What If?

Today is Pentecost Sunday.

And as we continue with the ‘report’ on our recent trip to the Holy Land, I’d like to take you now to the Upper Room.

Of course anyone within earshot of the Woods’ household can’t talk about that without recalling Tony’s latest discipleship course, Anagaion, which is Greek for “Upper Room” a word found in several verses in the Gospels and in the Book of Acts.

You’ll remember that’s where Jesus did some of His finest teaching, first during Passover and then, in the six weeks following the Resurrection and leading up to Pentecost.  What a significant place! Shared fellowship, shared worship, new teaching, culminating in one of the most unforgettable experiences ever: the coming of God’s Holy Spirit. It is in this place (also known as the Cynacle) that the personalities of many of the disciples were revealed: Peter’s denial, Thomas’ doubt, Judas’ betrayal.

So we had a chance to walk up to and through this holy place, and even though it’s gone through several “renovations” over the centuries, it’s impossible to enter without feeling the significance of the room. Christians are not alone, in fact, since the Cynacle is also considered sacred by both Muslims and Jews, but for different reasons.

As we gathered together in the somewhat smallish room, we realized at once that the acoustics are fantastic, making even a poor singer sound beautiful.  I wonder if that’s why the disciples were led to “sing a hymn” before they left the place that evening of the Last Supper. (Matthew 26:30)?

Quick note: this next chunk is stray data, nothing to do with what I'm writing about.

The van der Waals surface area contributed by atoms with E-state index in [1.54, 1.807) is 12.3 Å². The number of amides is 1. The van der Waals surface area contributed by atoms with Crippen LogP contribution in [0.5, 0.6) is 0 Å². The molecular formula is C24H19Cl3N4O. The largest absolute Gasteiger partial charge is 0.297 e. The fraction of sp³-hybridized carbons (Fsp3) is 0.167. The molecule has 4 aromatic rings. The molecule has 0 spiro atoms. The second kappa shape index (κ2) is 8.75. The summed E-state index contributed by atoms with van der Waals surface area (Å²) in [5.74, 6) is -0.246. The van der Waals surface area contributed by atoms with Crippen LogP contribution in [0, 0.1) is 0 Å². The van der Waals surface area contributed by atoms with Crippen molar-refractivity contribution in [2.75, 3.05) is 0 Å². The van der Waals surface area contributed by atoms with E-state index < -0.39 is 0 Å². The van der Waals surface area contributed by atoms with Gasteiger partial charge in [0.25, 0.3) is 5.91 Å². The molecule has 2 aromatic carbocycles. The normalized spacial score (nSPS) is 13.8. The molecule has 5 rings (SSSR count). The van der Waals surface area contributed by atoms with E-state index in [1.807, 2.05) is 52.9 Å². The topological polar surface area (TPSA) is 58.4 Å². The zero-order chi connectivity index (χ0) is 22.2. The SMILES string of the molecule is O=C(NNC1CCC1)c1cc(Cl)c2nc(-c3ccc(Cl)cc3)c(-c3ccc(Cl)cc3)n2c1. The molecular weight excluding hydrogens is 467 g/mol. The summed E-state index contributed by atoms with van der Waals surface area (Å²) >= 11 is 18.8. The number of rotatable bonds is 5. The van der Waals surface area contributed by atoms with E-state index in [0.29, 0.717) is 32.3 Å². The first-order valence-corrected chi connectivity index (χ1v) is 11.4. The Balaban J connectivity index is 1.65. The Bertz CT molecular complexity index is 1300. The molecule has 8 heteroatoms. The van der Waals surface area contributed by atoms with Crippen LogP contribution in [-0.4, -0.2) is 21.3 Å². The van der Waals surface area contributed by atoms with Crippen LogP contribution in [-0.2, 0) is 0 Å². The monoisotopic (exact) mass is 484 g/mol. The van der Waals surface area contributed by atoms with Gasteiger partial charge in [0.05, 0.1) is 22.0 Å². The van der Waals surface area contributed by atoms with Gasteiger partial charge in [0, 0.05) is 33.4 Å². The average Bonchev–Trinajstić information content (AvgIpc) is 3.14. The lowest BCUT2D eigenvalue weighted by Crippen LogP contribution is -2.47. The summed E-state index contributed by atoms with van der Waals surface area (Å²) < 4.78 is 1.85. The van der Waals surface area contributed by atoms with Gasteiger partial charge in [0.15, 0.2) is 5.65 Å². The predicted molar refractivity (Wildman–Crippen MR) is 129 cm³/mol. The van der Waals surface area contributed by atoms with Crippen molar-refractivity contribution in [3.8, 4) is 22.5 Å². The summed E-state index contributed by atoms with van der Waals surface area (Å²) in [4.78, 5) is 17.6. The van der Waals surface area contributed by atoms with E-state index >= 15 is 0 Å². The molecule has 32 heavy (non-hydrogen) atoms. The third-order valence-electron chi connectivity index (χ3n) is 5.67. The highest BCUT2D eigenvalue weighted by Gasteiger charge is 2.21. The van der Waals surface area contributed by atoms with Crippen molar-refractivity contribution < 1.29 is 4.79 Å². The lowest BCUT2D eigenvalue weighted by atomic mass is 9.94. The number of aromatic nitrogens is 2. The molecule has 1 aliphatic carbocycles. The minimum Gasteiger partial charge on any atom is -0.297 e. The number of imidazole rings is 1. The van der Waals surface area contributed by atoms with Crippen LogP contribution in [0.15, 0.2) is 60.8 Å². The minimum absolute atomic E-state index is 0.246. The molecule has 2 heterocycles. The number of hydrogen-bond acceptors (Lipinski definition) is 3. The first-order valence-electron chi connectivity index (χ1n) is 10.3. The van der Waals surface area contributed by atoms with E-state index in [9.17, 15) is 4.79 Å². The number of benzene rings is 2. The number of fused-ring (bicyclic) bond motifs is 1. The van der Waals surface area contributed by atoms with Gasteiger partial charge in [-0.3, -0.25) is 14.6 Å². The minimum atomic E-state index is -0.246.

Then, in Acts, chapter 2, we see the disciples waiting as they had been commanded, when suddenly (verse 2), there was a sound like “the rush of a violent wind” followed by tongues of fire and a very audible time of worship that led those nearby to conclude that the guys were drunk (At 9:00 in the morning, no less)! But after an explanation by the Apostle Peter, many turned to Christ and more than three thousand were baptized as a result.

Standing in that room, remembering all that had happened there, we just couldn’t resist the temptation to sing, “Praise God from Whom all blessings flow. Praise Him all creatures here below. Praise Him above, ye heavenly hosts. Praise Father, Son and Holy Ghost”. Immediately the whole room was filled with the sounds of the Doxology as everyone joined in. And apparently that’s okay with the caretakers of the Cynacle.

But there are two rules that are strictly enforced to all three religions who share the room.   No one is allowed to make any structural changes to the room, as that might give one religion a sense of more status.  The government of Israel is in charge of doing all maintenance.

We were told that breaking the second and even more important rule would result in our being evicted from the premise. That rule? While you can teach, sing or eat, no one, but No one, is allowed to pray.

We were not told exactly why this rule exists; only that it does.  I think it probably has something to do with the fact that the place is held in such reverence by all three World Religions, and somehow to pull in exhortations to a favored god might result in repercussions from the other two.

But I find the unspoken question most telling: What might happen if people prayed there?

Now, I’m not gathering support for an international prayer team to go storm the place, because in fact I have no doubt that a lot of silent prayers have gone up from the confines of that room, in spite of what the rules say. I know mine did.

But the question is relevant on this special Sunday, and it’s one I want to leave with you, wherever you happen to be today:

What might happen if people prayed here?  What might happen if people prayed anywhere?

Hoping ya’ll have a great and exciting Sunday!

Marsha

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